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Ball, Eve (1890–1984) - Western U.S. History

kansas eventually apache sixty

Katherine Evelyn Daly Ball was born March 14, 1890, in Clarksdale, Tennessee, to Samuel Richard and Gazelle (Gibbs) Daly. Her mother was the first woman to practice medicine in Kansas, where the family eventually made their home. Eve received a B.S. in education from Kansas State Teachers’ College in Pitts-burg, Kansas, in 1918, an M.A. in education at Kansas State University in 1934, and an honorary doctorate in the humanities from Artesia College in 1972.

Ball taught most of her life, eventually residing in Ruidoso, New Mexico, where she became interested in the Southwest and Native Americans; she did not begin her historical career until about age sixty. She had amassed an extensive oral history of southwestern pioneers and the Apache Indians at a time when such work was not valued. Ball preferred to concentrate on unknown figures, and her work earned her the Golden Spur Award in 1975 from the Western Writers of America for best nonfiction short story. In 1981 she won the Saddleman’s Award for Indeh, an Apache Odyssey , a compilation of interviews with some sixty-seven Apaches. In 1982 she was inducted into the Cowgirl Hall of Fame and Western Heritage Center in Hereford, Texas. Eve Ball died at her home in Ruidoso, New Mexico, on December 24, 1984.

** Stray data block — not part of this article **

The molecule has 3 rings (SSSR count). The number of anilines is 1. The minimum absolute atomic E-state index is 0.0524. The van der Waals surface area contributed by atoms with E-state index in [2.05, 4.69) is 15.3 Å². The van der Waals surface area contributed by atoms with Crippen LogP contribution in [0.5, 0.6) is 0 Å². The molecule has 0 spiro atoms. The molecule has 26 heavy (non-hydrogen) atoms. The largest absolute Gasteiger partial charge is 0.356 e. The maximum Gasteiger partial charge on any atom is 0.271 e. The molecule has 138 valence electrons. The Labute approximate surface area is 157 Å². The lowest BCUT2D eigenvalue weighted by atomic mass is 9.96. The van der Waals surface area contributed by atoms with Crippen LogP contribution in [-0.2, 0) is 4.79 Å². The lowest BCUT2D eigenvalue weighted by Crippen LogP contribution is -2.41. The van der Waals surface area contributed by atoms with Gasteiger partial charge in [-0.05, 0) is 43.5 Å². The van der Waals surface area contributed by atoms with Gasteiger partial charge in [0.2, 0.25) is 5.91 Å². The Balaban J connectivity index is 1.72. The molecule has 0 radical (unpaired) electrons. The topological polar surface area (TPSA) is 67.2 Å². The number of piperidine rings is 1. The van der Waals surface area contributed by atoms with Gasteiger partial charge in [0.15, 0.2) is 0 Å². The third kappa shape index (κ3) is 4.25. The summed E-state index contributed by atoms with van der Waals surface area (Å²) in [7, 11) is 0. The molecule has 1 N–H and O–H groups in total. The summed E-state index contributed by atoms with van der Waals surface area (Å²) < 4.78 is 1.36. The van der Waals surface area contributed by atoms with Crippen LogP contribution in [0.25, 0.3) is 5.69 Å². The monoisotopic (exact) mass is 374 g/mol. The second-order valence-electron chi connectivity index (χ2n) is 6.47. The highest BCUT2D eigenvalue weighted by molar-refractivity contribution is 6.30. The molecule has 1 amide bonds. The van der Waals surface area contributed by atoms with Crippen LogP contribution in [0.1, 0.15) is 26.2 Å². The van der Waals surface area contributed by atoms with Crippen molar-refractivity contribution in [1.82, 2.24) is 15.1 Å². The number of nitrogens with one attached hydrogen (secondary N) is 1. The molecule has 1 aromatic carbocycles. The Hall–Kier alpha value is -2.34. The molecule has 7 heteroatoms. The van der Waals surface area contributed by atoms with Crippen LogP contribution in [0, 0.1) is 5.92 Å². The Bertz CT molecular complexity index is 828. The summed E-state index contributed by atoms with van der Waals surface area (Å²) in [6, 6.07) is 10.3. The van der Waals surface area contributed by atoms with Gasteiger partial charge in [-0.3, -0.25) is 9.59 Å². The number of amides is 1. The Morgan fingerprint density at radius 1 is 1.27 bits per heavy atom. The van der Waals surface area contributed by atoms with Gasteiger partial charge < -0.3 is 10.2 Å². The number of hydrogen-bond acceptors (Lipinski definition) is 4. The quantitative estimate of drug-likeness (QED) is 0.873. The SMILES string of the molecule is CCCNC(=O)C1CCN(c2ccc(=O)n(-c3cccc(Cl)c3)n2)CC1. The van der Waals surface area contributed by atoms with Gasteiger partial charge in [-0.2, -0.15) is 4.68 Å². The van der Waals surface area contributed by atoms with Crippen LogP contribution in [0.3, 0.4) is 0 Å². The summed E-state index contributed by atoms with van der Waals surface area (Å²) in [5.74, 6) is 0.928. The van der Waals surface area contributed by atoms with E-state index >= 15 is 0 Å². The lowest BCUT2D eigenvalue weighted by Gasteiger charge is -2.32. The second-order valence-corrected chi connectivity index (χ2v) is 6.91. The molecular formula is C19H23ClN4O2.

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about 7 years ago

I have known Eve Ball all my life and I'm glad to see that a woman who did more to help relations between whites and Indians [Apache]than any single person I've studied, has not been forgotten. da.